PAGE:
This morning I was amused to find comment spam advertising the services of a hacker for hire for ‘ethical hacks, school upgrade, money transfer, blank a.t.m’s, clear your credit score’. Well, that’s an unexpected view of what constitutes ethical hacking. (If you’re not sure what I’m getting at, read the above as ‘falsify your grades’, ‘be tricked into buying an ATM card that’s supposed to allow you to fraudulently draw unlimited funds’, and so on.)
No, it wasn’t on this blog, but I bet if I put the word ‘hacker’ or ‘hacking’ into the title of this article, something similar will turn up. Of course, if it does, you’ll have to take my word for it, since I’m not going to approve it.
Dear Conference Organizers
If you want me to respond to a survey, it’s probably a good idea not to address me as ‘Dear madame’… I realize I’m not particularly famous, but I have spoken at your conference many times and I’m even on this year’s programme committee, so you should have some idea of my gender. (My connection with the programme committee also means that I have some idea of how well attended the conference is really likely to be, so let’s not big it up too much.)
Oh, and I don’t really need the email in triplicate.
Excuse me while I wipe the brick dust from my forehead before I consider whether there’s any point in answering your questions.
*The quote I’m parodying from Cowper’s The Solitude of Alexander Selkirk is actually ‘I AM monarch of all I survey’, but it’s misquoted so often as ‘Lord of all I survey’ that I’m happy to go with the popular misconception on this occasion. Besides, I can’t think of a suitable word to rhyme with monarch.
Jude finally found something useful to do with a couple of my author’s copies: specifically, two volumes of a very bulky, heavy and expensive book for which I wrote a couple of chapters a few years ago. That is, for flattening photographs that have spent the past few years rolled up in a cardboard tube.
However, she also put this up in my studio. I’m hoping she isn’t implying that I’m too loud and a bit dozy.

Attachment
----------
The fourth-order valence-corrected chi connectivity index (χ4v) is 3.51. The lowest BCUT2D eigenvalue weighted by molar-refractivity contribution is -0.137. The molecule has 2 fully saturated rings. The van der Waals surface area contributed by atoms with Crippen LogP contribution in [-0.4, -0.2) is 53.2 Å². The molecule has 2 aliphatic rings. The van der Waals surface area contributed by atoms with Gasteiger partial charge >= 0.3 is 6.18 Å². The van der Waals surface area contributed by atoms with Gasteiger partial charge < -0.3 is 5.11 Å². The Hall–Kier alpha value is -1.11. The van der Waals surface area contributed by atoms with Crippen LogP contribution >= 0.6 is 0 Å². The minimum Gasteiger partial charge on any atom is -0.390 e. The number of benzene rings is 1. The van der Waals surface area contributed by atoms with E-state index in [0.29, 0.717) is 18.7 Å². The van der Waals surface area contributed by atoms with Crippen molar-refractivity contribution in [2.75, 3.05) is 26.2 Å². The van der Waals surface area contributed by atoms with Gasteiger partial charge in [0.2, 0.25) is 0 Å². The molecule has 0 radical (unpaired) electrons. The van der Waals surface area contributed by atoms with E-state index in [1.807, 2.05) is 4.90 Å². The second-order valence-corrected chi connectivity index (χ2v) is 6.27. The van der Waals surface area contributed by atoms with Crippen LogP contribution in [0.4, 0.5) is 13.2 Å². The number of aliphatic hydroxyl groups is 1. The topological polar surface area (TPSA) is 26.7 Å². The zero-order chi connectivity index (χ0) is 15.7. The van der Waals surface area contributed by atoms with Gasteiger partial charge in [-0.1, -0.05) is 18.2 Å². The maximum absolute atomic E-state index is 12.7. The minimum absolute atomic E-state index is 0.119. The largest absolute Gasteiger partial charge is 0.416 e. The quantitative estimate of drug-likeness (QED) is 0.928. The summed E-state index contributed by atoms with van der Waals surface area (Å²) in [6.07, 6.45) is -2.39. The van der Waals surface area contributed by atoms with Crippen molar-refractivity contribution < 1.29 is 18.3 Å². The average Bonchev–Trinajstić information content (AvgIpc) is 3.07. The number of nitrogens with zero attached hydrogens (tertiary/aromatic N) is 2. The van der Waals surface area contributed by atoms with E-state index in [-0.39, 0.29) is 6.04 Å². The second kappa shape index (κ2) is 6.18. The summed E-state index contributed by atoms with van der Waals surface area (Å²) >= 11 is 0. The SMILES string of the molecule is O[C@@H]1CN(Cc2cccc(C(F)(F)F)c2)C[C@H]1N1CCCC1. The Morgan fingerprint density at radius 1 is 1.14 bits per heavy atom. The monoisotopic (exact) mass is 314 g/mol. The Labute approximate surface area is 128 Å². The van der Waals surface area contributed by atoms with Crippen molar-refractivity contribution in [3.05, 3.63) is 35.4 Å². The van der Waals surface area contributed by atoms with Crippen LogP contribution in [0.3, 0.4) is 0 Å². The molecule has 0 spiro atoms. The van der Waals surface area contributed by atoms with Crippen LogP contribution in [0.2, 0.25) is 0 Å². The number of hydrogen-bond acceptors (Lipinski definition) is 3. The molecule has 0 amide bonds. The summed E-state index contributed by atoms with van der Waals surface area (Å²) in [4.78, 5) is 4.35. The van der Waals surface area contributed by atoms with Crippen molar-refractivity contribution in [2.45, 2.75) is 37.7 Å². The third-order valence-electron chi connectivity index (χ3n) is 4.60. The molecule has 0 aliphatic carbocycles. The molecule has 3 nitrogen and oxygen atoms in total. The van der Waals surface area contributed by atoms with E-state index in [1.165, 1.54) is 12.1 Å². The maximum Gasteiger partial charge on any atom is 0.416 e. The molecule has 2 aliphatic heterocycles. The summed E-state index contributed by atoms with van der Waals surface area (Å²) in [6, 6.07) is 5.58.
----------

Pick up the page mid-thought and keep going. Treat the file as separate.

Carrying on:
Ralph Waldo Emerson is often credited with saying that ‘Life is a journey, not a destination’ though I’ve also seen it attributed to the Buddha. Which suggests that an article is long overdue about the flakiness of sites about who said what. Right now, though, I’m wondering why so much marketing takes the quote so literally.
Perhaps it’s me, but I can’t imagine that many people plan their holidays or business trips so as to stay in a specific hotel or – even weirder – use a specific shuttle service from/to the airport. So why do I get so much marketing mail that assumes I do? Do people really go to specific places so that they can stay in a specific airport hotel? (But yes, I do understand that you might want to use a specific hotel or shuttle service if it does happen to fit with your travel plans.)
By the way, Emerson certainly said ‘A foolish consistency is the hobgoblin of little minds, adored by little statesmen and philosophers and divines.’ He forgot to mention copy editors. But that’s probably another rant for another day.
*To travel hopefully is a better thing than to arrive – Robert Louis Stephenson, in ‘El Dorado‘
Had it not been for Facebook, I might never have realized that so many people regard summer as starting around Midsummer. I suppose astronomical summer (as opposed to meteorological summer) explains why Springwatch feels so late in the season.
In a way, it’s very English to centre summer on the available daylight rather than meteorological patterns, since we’re usually pleasantly surprised by days on which it doesn’t rain. Though I suppose warmer rain has its advantages.
Having only troubled to look into this so late in life, I’m now wondering whether to celebrate the start of summer (again), regret the imminence of the solstice (light-wise, it’s all downhill from here), or wait a few days to wish you a happy St John’s Day (and maybe even St Peter’s Day a few days after). Or maybe I’ll just go back to not thinking about it at all. However, being in Cornwall at the time of Golowan probably makes the latter course of action impractical. I’m already in danger of extreme fascination with this world of Obby Oss (I’d love to have reproduced Charles Causley’s poem here, but you can find it in his ‘I had a little cat’ collection) and Obby’s connections with Old Penglaze and the Mari Lwyd. Not to mention Mirk of Lilleshall and his description of how St John’s Day turned from devotion to gluttony and sin. I think I’ll just leave that there.
I keep getting a ‘jam in tray’ printer error.
Perhaps I should move it out of the kitchen.